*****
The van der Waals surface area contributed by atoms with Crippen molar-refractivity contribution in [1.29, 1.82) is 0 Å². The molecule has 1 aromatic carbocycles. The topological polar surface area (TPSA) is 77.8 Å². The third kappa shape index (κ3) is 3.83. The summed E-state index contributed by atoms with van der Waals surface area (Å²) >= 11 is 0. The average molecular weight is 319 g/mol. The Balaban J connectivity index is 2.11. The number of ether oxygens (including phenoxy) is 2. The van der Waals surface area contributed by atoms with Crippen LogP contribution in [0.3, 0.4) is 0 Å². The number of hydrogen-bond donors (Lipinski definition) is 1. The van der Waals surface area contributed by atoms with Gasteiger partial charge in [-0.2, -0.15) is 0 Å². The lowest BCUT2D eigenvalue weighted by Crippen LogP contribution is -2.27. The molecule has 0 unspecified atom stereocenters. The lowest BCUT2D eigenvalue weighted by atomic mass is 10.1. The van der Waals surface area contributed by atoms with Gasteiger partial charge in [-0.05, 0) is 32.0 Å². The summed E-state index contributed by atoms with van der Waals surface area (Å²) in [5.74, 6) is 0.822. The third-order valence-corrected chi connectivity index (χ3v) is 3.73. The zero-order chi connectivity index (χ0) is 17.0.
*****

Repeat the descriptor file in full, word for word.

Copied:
The van der Waals surface area contributed by atoms with Crippen molar-refractivity contribution in [1.29, 1.82) is 0 Å². The molecule has 1 aromatic carbocycles. The topological polar surface area (TPSA) is 77.8 Å². The third kappa shape index (κ3) is 3.83. The summed E-state index contributed by atoms with van der Waals surface area (Å²) >= 11 is 0. The average molecular weight is 319 g/mol. The Balaban J connectivity index is 2.11. The number of ether oxygens (including phenoxy) is 2. The van der Waals surface area contributed by atoms with Crippen LogP contribution in [0.3, 0.4) is 0 Å². The number of hydrogen-bond donors (Lipinski definition) is 1. The van der Waals surface area contributed by atoms with Gasteiger partial charge in [-0.2, -0.15) is 0 Å². The lowest BCUT2D eigenvalue weighted by Crippen LogP contribution is -2.27. The molecule has 0 unspecified atom stereocenters. The lowest BCUT2D eigenvalue weighted by atomic mass is 10.1. The van der Waals surface area contributed by atoms with Gasteiger partial charge in [-0.05, 0) is 32.0 Å². The summed E-state index contributed by atoms with van der Waals surface area (Å²) in [5.74, 6) is 0.822. The third-order valence-corrected chi connectivity index (χ3v) is 3.73. The zero-order chi connectivity index (χ0) is 17.0.